There has been some debate among scholars as to whether to use the term 'magic' at all. The scholar of religion Jonathan Z. Smith for example argued that it had no utility as an etic term that scholars should use. Religious historian Wouter Hanegraaff agreed, stating that "the term magic is an important object of historical research, but not intended for doing research." The scholars of religion Berndt-Christian Otto and Michael Stausberg suggested that it would be perfectly possible for scholars to talk about amulets, curses, healing procedures and other components often regarded as magical in Western culture without any recourse to the concept of magic itself. Since the 1990s its usage among scholars has declined.
Within Western culture, magic has been linked to the idea of the Other.:2 Using the term magic when discussing non-Western cultures or pre-modern forms of Western society raises problems, as it may impose Western categories that are alien to them. Alternately, this term implies that all categories of magic are ethnocentric and that such Western preconceptions are an unavoidable component of scholarly research.
Magic is one of the most heavily theorized concepts in the study of religion. Many different definitions of magic have been offered by scholars, although — according to the historian of religion Wouter Hanegraaff — these can be understood as variations of a small number of heavily influential theories.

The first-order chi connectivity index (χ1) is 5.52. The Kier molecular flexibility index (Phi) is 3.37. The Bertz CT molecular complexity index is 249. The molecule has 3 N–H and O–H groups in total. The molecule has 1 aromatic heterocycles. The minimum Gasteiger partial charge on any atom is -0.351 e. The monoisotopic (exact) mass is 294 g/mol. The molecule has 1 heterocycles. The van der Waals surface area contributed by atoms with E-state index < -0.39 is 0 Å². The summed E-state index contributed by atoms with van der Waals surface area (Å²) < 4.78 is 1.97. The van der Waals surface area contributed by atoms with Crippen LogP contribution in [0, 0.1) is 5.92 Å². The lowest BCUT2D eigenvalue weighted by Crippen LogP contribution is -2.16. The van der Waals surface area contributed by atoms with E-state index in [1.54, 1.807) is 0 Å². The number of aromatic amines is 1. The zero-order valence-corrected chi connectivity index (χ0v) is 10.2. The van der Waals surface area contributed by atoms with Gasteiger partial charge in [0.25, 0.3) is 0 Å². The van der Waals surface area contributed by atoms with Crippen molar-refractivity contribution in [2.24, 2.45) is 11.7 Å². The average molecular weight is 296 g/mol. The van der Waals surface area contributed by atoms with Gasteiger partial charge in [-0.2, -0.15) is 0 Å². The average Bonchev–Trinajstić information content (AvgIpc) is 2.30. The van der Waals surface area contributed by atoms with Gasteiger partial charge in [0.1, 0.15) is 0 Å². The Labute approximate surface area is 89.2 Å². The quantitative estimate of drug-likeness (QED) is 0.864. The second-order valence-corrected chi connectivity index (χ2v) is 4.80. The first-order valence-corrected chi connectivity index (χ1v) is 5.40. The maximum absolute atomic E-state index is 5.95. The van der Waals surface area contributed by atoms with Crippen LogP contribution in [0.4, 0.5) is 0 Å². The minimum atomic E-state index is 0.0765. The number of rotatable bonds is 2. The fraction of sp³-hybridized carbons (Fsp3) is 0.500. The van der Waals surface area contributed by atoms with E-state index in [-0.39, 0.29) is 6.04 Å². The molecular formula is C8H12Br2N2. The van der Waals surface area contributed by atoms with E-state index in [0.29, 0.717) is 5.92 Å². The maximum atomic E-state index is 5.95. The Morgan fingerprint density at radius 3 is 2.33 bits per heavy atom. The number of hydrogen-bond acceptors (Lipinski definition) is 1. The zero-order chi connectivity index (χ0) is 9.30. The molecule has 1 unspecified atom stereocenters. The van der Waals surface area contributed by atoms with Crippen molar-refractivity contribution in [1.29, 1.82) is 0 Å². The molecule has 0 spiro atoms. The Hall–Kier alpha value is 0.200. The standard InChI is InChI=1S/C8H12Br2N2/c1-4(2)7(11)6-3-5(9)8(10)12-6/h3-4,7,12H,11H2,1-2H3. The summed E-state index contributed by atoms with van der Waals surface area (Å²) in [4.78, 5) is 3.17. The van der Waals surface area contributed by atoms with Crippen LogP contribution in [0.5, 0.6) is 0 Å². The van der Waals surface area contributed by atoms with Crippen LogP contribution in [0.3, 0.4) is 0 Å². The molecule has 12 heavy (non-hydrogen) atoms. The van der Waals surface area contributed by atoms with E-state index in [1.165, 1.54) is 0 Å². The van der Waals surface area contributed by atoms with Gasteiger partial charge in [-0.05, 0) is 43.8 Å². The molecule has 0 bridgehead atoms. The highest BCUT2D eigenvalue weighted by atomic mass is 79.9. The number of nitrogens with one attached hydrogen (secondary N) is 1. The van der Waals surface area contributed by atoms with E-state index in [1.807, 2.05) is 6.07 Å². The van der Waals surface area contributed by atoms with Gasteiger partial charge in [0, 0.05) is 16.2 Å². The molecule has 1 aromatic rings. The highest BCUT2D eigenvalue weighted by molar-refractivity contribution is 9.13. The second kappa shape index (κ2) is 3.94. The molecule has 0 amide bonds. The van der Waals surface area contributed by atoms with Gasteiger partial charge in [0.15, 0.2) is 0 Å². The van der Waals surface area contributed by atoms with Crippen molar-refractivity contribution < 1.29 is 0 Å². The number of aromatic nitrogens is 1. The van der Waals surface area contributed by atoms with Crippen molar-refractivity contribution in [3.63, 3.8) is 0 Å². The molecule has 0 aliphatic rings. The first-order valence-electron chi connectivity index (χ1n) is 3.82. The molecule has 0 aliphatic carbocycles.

The intellectualist approach to defining magic is associated with two prominent British anthropologists, Edward Tylor and James G. Frazer. This was an approach that viewed magic as being the theoretical opposite of science, which came to preoccupy much anthropological thought on the subject.
In his 1871 book Primitive Culture, Tylor characterized magic as beliefs based on "the error of mistaking ideal analogy for real analogy". In Tylor's view, "primitive man, having come to associate in thought those things which he found by experience to be connected in fact, proceeded erroneously to invert this action, and to conclude that association in thought must involve similar connection in reality. He thus attempted to discover, to foretell, and to cause events by means of processes which we can now see to have only an ideal significance".
Tylor's ideas were adopted and simplified by Frazer. He used the term magic to mean sympathetic magic, describing it as a practice relying on the magician's belief "that things act on each other at a distance through a secret sympathy", something which he described as "an invisible ether". He further divided this magic into two forms, the "homeopathic (imitative, mimetic)" and the "contagious". Frazer characterized a belief in magic as a major stage in humanity's cultural development, describing it as part of a tripartite division in which magic came first, religion came second, and eventually "science" came third.